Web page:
“BEAUTIFUL LOSERS celebrates the spirit behind one of the most influential cultural moments of a generation.
In the early 1990′s a loose-knit group of like-minded outsiders found common ground at a little NYC storefront gallery. Rooted in the DIY (do-it-yourself) subcultures of skateboarding, surf, punk, hip hop & graffiti, they made art that reflected the lifestyles they led. Developing their craft with almost no influence from the “establishment” art world, this group, and the subcultures they sprang from, have now become a movement that has been transforming pop culture.
Starring a selection of artists who are considered leaders within this culture, Beautiful Losers focuses on the telling of personal stories. It speaks to themes of what happens when the outside becomes “in” as it explores the creative ethos connecting these artists and today’s youth.”
We wanted to make a film that came from the inside rather than someone from the outside sensationalise it or tell a slightly different story than what really happened. So the film ended up being a collaboration between myself and all the artists – who then had a say in the final product.
Alleged Gallery – Ludlow Street – Lower East Side NYC
There was a lot of trickery involved in getting those interviews. Some of the artists were totally cool and then other people just weren’t into it at all and we had to set up trick situations where next thing they knew they were sitting in front of a camera.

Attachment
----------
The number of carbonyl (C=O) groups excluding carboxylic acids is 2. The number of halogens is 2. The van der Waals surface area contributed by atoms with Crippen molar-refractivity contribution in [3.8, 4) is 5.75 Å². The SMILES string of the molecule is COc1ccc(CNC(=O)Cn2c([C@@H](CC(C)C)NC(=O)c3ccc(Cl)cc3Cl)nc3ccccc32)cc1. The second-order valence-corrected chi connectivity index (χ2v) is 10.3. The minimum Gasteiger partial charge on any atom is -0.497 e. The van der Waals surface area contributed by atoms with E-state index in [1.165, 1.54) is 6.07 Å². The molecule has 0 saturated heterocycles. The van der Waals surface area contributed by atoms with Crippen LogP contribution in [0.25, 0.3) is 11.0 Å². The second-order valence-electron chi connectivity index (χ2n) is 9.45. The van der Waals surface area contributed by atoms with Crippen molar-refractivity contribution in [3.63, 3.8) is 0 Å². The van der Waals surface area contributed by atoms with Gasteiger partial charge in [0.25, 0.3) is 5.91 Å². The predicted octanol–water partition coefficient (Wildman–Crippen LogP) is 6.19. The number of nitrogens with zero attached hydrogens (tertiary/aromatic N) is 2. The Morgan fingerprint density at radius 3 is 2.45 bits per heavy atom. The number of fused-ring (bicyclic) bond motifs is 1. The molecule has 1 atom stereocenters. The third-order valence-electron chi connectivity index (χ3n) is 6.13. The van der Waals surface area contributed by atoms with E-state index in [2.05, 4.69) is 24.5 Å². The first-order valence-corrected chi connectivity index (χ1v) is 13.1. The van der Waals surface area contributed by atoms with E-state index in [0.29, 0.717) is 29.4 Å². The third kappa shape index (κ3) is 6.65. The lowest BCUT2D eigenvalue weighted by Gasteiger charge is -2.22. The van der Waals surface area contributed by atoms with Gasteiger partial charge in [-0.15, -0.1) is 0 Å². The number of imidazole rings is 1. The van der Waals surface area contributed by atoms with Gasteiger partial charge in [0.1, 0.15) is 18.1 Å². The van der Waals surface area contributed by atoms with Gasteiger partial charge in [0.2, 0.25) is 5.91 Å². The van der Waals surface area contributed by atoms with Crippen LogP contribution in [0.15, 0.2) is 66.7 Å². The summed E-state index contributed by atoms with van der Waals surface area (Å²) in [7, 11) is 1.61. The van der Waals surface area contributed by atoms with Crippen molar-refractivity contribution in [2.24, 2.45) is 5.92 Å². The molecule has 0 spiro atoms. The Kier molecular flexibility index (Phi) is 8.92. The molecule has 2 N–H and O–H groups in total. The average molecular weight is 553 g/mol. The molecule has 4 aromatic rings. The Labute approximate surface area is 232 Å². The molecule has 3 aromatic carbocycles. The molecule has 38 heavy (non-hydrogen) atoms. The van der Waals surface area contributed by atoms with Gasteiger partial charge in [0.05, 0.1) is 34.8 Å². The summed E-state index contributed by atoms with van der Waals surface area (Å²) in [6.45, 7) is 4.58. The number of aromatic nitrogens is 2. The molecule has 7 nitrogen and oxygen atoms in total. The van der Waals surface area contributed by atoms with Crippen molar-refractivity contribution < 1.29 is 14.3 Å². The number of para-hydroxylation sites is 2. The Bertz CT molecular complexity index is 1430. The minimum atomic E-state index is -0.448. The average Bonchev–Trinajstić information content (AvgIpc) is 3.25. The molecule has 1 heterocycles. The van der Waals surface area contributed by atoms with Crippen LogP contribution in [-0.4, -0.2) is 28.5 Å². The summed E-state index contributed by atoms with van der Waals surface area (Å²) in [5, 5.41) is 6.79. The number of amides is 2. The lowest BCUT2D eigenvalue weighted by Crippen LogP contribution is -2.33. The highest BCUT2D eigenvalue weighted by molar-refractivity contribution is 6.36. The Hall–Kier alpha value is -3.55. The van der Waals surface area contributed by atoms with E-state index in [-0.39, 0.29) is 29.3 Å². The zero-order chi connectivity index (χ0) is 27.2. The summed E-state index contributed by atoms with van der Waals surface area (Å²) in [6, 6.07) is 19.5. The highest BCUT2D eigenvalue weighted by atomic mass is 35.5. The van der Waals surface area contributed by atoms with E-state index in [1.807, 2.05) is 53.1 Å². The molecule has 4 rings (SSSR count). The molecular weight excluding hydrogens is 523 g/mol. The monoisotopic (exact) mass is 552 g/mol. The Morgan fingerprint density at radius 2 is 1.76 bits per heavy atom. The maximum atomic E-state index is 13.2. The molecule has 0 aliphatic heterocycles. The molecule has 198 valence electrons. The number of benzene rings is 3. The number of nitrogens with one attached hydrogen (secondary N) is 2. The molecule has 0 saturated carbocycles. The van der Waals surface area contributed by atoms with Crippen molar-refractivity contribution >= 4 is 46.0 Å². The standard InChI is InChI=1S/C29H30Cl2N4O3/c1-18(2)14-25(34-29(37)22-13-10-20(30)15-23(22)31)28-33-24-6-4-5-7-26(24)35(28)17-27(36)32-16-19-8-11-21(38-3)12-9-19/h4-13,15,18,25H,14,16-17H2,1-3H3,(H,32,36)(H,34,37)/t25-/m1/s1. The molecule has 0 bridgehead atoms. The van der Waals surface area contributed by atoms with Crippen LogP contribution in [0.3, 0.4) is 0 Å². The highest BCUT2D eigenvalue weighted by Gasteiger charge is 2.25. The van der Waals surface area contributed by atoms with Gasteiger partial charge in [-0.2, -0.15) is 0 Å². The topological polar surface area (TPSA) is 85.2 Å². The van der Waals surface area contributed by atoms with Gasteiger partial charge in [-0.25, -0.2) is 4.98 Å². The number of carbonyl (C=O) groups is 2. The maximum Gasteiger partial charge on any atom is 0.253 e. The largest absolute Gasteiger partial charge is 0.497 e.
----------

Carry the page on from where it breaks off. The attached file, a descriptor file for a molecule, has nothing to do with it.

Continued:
Chris Johanson mopping up before his “s.w.p.” exhibition, Prince st. 1998
It is going back to 90-91, with some of the earlier gallery footage in 93-94. Alleged gallery actually kicked off in 1992 but we weren’t thinking about footage, I kick myself all the time about that. At the time people were shooting a lot of skate videos, we found at the end of those tapes full of skate tricks was party footage in the gallery, which we used in the movie for all the archival stuff.
Alleged Gallery – Washington Street NYC
Yes, that was one thing from the beginning for me personally, and everyone that was involved in the movie. We wanted to make something that was inspiring and that was empowering to people that told a story that anybody could relate to, and the fact that it happened to be set in the world of street art was secondary. The important message was you can do anything you want to do as long as you have the motivation to do it and some friends that are willing to help you. That was what we kept going for and that was our checks and balances through out the whole editing process.
I think so, its something that is very typical of the younger generation. The idea that you don’t need a stick to one thing, you make a magazine, a film, play in a band, have art shows… and its ok. You don’t have to choose a major in life. The access to materials for creating things is so readily available you don’t have to be one thing anymore, its easy to jump around and people just accept that.
The workshops are going great, they are called “Make Something” they came about when we decided to take the small budget we had for promotion of the film and open an art school for high school kids, since the film opened in the US we have taught 2000 kids. We are actually in the process of opening a permanent school house in L.A. – partnering with the Kanye West foundation, he found out about it and is now helping us put it together. So its pretty exciting we are going to have an actual school called “Make Something”.
See video’s of each artists workshop HERE